In addition to improved waste managment and capping the landfill, the end of the 20th century also began the transformation of industrial use areas back into tidal wetlands. Starting in the 1950’s, the Leslie Salt Company, and later Cargill Incorporated, used diked wetlands to build large evaporating ponds for salt production. The intense sun and winds from the bay evaporated the sea water, concentrating the salt in the ponds for harvesting. These large evaporating ponds created brines (concentrated salty water) where even the hardiest plants cannot grow. Salt production had a disastrous effect on the wetlands, making it difficult for wildlife and plants to survive. Since the 1990s 11,400 acres of land formerly used for salt production by Cargill Incorporated have been sold to the State of California for rehabilitation. In 2006, the California Department of Fish and Game, the Wildlife Conservation Board, and partners began the restoration of those low-lying floodplains to create tidal and seasonal wetlands. To restore the wetlands, the wooden barriers between the evaporating ponds have been removed and levees have been opened to allow the Napa River to once again flow through the wetland area, reducing the concentrated salinity caused by the evaporation pools and allowing plants, fish, and other wildlife to return. Cleaned water is also pumped in from the nearby wastewater treatment plant, replenishing water diverted from the river upstream and further restoring the natural balance of the wetlands.

Now that balance is returning to the wetlands, the estuary is teeming with wildlife. Over 300 species of wildlife call Wetlands Edge Park their home. Improvements in water quality have brought Chinook Salmon and Steelhead Trout back to the wetlands and up the Napa River to spawn. Otters, seals, and other mammals have returned to fish and play. Shorebirds, songbirds, and birds of prey feed and nest in the restored tidal mudflats. Migratory fowl stop to feed and rest as they migrate along the Pacific Flyway each year.

The Napa-Solano Audubon has posted signs about the different birds you might see along the trail, making Wetlands Edge Park a fantastic place for the beginning birder. Keep your eyes open for Northern Harriers and Great Horned owls perched in the eucalyptus grove or Yellow-rumped Warblers flitting between the canopy and the wetlands during the winter months. Down by the water you may spy Common Gallinule using their wide webbed feet to walk through the plants and mud on the wetland’s edge. Green Winged Teal swim around the ponds using their beaks to filter invertebrates out of the water. Long beaked American Avocet do the same along the mudflats by swinging their beaks from side to side. The world's smallest shore bird, the Least Sandpiper, scurries around the mudflats picking food from the surface during its winter stay. In the spring, the sandpipers will migrate to Canada and Alaska to breed. Now a thriving ecosystem, Wetlands Edge Park provides fantastic bird watching year round.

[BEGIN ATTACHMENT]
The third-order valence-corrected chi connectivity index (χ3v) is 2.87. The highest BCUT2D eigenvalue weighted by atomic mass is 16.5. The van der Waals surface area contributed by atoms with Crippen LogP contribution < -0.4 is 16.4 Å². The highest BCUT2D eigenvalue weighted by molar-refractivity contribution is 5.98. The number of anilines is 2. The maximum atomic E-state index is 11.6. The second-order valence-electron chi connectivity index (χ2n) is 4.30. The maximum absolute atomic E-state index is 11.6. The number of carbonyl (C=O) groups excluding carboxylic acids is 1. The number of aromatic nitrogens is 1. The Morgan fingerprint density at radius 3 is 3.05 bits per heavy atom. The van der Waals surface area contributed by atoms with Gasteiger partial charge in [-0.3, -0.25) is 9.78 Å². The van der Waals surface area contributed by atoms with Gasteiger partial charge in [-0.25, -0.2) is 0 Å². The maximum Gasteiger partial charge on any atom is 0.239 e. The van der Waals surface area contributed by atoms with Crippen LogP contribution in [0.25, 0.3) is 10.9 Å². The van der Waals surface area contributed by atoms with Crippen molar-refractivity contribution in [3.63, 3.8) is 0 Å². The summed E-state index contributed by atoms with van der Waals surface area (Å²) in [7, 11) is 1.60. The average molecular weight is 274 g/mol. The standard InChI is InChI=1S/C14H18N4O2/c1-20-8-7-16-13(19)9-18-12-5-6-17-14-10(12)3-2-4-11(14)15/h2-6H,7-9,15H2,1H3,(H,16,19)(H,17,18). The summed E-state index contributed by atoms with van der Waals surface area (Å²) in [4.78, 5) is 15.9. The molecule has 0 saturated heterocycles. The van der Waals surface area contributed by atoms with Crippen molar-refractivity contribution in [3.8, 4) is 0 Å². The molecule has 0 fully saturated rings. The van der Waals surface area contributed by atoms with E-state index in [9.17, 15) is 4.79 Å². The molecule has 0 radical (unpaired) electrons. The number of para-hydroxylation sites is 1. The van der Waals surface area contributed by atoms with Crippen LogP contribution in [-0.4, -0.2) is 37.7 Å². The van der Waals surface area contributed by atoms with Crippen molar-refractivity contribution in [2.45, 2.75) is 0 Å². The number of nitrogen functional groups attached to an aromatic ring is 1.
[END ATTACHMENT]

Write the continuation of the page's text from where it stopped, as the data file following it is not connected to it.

The health of the wetlands is important to both animals and people alike. In addition to wildlife viewing and breathtaking views, healthy wetlands help provide a barrier between urban development and rising sea levels. Wide floodplains of the wetlands accommodate abrupt changes in water levels during storms and slow the river’s flow to prevent flooding upstream. The plant-rich environments along the wetland’s edge filter pollutants and sediments from the water, supporting the overall health of the river and the water supply. They also provide recreation opportunities such as biking, fishing, and jogging for the local community to enjoy.

Once just a swampy nuisance, these wetlands are now recognized as a critical component of the watershed ecosystem. Decades of misuse are being reversed through the dedication and care of the American Canyon and Napa County communities, and make Wetlands Edge Park a shining example of the positive impact we can have on our watershed to make it a better place for everyone - and everything- to be.

Check us out! Books and resources available from the Napa County Library:
1). Super Simple Wetland Projects by Carolyn Bernhardt
2). The Secret Bay by Kimberly Ridley
4). All About Wetlands by Christina Mia Gardeski
5). Marshes and Swamps by J.K. O'Sullivan (includes science experiments)
6). Marshes and Swamps: A Wetland Web of Life by Philip Johansson
7). DVD: Bill Nye the Science Guy: Wetlands

Go deeper! Explore these great resources online:
VIZZIT Interactive Audio Walking Tour
Wetlands Edge Park Trail Brochure
Chart of Bird Sightings by Season in Wetlands Park
Video: History of the Napa River Bay Trail